Come explore our gorgeous and scenic Nimkee's Hiking Trail! The trail weaves its way along the stunning northern shoreline and through magnificent forests. The trail is over 10 kilometers long and offers an abundance of wildlife and incredible natural richness of the land. The trail is available for anyone and we are working on a new and improved map! The trail is accessible from April to October, however it is most breathtaking during the months of September and October for the beautiful colours of autumn.

Mnidoo Mnising (Manitoulin Island) is the most northern part of the Niagara Escarpment. Explore the most astounding limestone cliffs, spectacular tree varieties including maple, oak, elm trees, birch, pine and white cedar. After a lengthy trek through the light beautiful woodlands, you will reach a beach where you get a beautiful view of the North Channel. Be sure to keep an eye out for fossils of creatures that lived here lifetimes ago!

"You can take the same trail twice,
but you'll never take the same hike..."

*Photos by Malcolm John*

Historically, Nimkee's Hiking Trail was developed in the early 1900's by a local First Nation resident named Nimkee, meaning ‘Little Thunder’ in English. He spent much of his time in the woods around Sheshegwaning in seclusion. Little is known about Nimkee, except that locals would see him once every season whenever he would venture into the village for supplies. He would frequent different areas, depending on the season. Experience the Nimkee Hiking Trail and enjoy the beauty of Sheshegwaning. Hear traditional stories around the campfire as you stay overnight in one of the very many spots Nimkee once stayed.

Manitoulin facts and history


Sheshegwaning First Nation reserve located on the northern shoreline, on the west side of ManitoulinIsland. Sheshegwaning translates in english to "the home of the rattle" The people of Sheshegwaning are of the Odawa Nation of Anishnaabek.  The official languages of Sheshegwaning are Anishnaabemowin and English.

Manitoulin is home to the prehistoric archeological site of Sheguiandah. The Odawa name Manidoowaaling means "cave of the spirit". It was named for an underwater cave where a powerful spirit was said to live. The same word is now used for the town Manitowaning, which is located near the underwater cave where legend has it that the spirit dwells.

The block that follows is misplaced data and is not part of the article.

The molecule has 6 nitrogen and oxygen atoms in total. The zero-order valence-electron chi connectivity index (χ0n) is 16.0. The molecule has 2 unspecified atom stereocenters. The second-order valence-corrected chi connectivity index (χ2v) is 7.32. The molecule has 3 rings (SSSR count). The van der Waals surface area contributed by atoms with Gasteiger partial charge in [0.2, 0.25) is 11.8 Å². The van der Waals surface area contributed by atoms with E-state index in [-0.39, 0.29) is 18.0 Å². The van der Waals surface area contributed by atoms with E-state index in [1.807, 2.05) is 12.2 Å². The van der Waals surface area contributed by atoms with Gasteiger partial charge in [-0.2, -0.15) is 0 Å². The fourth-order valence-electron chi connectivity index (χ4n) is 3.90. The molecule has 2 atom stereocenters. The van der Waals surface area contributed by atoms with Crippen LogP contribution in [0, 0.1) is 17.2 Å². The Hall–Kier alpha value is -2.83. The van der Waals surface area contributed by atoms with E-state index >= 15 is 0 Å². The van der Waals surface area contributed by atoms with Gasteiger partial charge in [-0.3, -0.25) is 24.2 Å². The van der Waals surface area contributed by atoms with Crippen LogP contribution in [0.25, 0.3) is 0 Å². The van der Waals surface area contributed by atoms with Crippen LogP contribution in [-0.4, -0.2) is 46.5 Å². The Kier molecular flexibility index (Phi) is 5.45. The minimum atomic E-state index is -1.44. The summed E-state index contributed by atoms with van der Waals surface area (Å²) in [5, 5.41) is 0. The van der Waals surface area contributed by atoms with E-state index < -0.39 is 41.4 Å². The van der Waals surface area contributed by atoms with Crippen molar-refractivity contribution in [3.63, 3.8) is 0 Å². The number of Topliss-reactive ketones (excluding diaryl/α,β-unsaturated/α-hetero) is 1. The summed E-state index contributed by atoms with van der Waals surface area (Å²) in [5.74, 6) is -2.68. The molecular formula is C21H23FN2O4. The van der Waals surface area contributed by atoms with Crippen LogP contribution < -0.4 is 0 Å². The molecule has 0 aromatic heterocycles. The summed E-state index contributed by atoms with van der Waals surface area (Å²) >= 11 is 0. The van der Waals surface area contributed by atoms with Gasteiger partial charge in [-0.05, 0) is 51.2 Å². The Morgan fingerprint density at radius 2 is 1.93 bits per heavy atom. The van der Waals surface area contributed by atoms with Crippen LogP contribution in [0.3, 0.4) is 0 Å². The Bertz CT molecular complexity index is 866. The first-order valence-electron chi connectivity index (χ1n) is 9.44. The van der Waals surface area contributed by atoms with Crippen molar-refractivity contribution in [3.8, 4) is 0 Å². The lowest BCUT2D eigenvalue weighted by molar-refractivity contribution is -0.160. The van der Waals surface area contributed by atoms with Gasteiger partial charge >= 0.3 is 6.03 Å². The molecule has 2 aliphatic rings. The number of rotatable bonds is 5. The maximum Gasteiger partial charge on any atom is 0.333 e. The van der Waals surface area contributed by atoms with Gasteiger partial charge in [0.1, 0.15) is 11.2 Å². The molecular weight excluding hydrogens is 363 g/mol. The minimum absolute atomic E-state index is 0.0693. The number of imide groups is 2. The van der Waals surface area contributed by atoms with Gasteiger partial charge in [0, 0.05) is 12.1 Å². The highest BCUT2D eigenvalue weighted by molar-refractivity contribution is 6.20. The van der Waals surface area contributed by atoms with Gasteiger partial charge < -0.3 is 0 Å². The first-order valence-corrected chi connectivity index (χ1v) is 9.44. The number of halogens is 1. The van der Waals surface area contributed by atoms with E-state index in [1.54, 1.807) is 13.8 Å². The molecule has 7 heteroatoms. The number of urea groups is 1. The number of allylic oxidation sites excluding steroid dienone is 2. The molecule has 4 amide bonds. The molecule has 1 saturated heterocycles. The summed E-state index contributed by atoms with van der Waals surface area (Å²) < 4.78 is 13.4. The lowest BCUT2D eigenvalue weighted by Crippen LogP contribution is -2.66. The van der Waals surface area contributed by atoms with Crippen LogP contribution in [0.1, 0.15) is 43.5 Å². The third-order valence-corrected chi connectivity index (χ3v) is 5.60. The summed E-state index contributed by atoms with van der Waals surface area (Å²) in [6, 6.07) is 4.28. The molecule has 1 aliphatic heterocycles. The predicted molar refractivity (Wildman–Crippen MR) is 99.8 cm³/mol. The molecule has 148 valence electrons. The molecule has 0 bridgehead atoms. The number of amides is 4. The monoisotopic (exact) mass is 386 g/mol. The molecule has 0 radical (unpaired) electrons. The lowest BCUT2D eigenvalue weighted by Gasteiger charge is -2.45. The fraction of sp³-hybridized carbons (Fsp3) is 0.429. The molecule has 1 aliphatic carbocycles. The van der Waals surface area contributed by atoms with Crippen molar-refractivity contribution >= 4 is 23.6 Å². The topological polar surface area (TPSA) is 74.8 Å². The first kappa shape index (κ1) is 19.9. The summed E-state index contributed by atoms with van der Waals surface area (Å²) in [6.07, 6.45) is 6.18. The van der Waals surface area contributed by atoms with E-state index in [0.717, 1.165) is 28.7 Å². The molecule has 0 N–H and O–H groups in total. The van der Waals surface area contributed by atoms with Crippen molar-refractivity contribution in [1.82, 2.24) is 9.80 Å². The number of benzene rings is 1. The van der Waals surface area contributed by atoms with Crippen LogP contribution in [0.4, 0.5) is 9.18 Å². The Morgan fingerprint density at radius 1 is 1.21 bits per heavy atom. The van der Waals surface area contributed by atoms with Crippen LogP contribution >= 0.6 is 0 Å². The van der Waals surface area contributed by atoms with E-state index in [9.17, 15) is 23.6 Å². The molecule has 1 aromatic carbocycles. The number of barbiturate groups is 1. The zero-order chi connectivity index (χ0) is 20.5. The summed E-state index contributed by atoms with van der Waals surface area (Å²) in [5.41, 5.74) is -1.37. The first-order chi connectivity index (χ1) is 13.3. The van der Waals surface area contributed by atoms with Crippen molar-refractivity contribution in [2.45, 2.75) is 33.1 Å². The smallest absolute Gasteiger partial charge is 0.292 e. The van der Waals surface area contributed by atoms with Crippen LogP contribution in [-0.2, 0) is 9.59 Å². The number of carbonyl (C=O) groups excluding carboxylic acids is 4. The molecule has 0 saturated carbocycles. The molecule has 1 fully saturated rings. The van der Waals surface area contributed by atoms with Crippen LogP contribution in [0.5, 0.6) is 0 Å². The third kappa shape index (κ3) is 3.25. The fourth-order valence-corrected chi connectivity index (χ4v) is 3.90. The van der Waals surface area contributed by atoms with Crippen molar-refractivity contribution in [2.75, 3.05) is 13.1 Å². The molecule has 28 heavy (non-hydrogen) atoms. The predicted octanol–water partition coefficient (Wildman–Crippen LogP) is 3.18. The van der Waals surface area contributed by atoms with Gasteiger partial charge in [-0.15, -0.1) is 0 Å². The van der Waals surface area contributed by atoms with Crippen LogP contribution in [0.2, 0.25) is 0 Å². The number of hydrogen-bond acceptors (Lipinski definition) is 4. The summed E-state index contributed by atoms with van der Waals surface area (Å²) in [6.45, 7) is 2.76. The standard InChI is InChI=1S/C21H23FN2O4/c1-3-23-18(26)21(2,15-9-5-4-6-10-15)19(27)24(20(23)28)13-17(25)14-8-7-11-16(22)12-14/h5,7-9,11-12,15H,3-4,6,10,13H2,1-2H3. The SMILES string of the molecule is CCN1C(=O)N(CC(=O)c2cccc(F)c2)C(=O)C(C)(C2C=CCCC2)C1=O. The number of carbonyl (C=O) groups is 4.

Manitoulin island is the largest freshwater island in the world, including 108 freshwater lakes within the island. The island has two incorporated towns, eight townships, and six Anishinaabe reserves M'Chigeeng, Sheguiandah, Sheshegwaning, Aundeck Omni Kaning, Wiikwemkoong and Zhiibaahaasing. The Odawa called the island Mnidoo Mnising, meaning "island of the Great Spirit." The Odawa believed that Mnidoo or Manitou dwelt on the island. The current name of the island is the English version, Manitoulin Island. The island is considered sacred by the Native Anishinaabe people, who identify as the "People of the Three Fires." This loose confederation is made up of the Ojibwe, Odawa and Potawatomi tribes. The island has become a popular outdoor recreation area since the 1920s, and tourism and agriculture are now the principal activities. Little Current and Gore Bay are the main populated centers. Little Current is linked to the mainland by road which allows year-round motor-vehicle access to the island. A ferry runs for much of the year from South Baymouth to Tobermory on the northern tip of the Bruce Peninsula, available between late May to early October, a daily passenger-vehicle ferry, the Chi-Cheemaun (Ojibwe for "Big Canoe"). Winter ice prevents ferry service during that season.